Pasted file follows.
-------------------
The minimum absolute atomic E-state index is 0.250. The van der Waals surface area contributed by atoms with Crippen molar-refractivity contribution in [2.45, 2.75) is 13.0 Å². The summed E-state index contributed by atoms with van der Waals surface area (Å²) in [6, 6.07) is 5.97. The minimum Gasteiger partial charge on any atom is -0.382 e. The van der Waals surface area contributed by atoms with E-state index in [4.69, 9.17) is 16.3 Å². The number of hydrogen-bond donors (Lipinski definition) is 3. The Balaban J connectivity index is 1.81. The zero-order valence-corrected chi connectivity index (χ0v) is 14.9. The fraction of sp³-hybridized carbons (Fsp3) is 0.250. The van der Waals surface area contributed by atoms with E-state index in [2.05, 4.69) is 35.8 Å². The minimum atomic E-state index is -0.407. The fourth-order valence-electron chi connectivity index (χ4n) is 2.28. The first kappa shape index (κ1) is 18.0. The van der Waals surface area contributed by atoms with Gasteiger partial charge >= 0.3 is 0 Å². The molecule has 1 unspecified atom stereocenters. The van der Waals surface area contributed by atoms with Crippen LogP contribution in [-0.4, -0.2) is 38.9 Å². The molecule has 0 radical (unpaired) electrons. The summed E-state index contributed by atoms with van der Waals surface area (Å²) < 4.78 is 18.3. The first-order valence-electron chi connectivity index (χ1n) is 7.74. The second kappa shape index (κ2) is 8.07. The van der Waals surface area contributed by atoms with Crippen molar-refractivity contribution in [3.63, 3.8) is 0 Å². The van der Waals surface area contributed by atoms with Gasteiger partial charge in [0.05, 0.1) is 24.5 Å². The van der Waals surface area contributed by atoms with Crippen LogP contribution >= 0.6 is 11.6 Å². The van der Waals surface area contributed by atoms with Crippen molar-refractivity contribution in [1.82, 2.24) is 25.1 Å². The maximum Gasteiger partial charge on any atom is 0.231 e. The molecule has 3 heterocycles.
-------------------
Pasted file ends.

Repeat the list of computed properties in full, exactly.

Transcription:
The minimum absolute atomic E-state index is 0.250. The van der Waals surface area contributed by atoms with Crippen molar-refractivity contribution in [2.45, 2.75) is 13.0 Å². The summed E-state index contributed by atoms with van der Waals surface area (Å²) in [6, 6.07) is 5.97. The minimum Gasteiger partial charge on any atom is -0.382 e. The van der Waals surface area contributed by atoms with E-state index in [4.69, 9.17) is 16.3 Å². The number of hydrogen-bond donors (Lipinski definition) is 3. The Balaban J connectivity index is 1.81. The zero-order valence-corrected chi connectivity index (χ0v) is 14.9. The fraction of sp³-hybridized carbons (Fsp3) is 0.250. The van der Waals surface area contributed by atoms with E-state index in [2.05, 4.69) is 35.8 Å². The minimum atomic E-state index is -0.407. The fourth-order valence-electron chi connectivity index (χ4n) is 2.28. The first kappa shape index (κ1) is 18.0. The van der Waals surface area contributed by atoms with Gasteiger partial charge >= 0.3 is 0 Å². The molecule has 1 unspecified atom stereocenters. The van der Waals surface area contributed by atoms with Crippen LogP contribution in [-0.4, -0.2) is 38.9 Å². The molecule has 0 radical (unpaired) electrons. The summed E-state index contributed by atoms with van der Waals surface area (Å²) < 4.78 is 18.3. The first-order valence-electron chi connectivity index (χ1n) is 7.74. The second kappa shape index (κ2) is 8.07. The van der Waals surface area contributed by atoms with Crippen molar-refractivity contribution in [3.63, 3.8) is 0 Å². The van der Waals surface area contributed by atoms with Gasteiger partial charge in [0.05, 0.1) is 24.5 Å². The van der Waals surface area contributed by atoms with Crippen LogP contribution >= 0.6 is 11.6 Å². The van der Waals surface area contributed by atoms with Crippen molar-refractivity contribution in [1.82, 2.24) is 25.1 Å². The maximum Gasteiger partial charge on any atom is 0.231 e. The molecule has 3 heterocycles.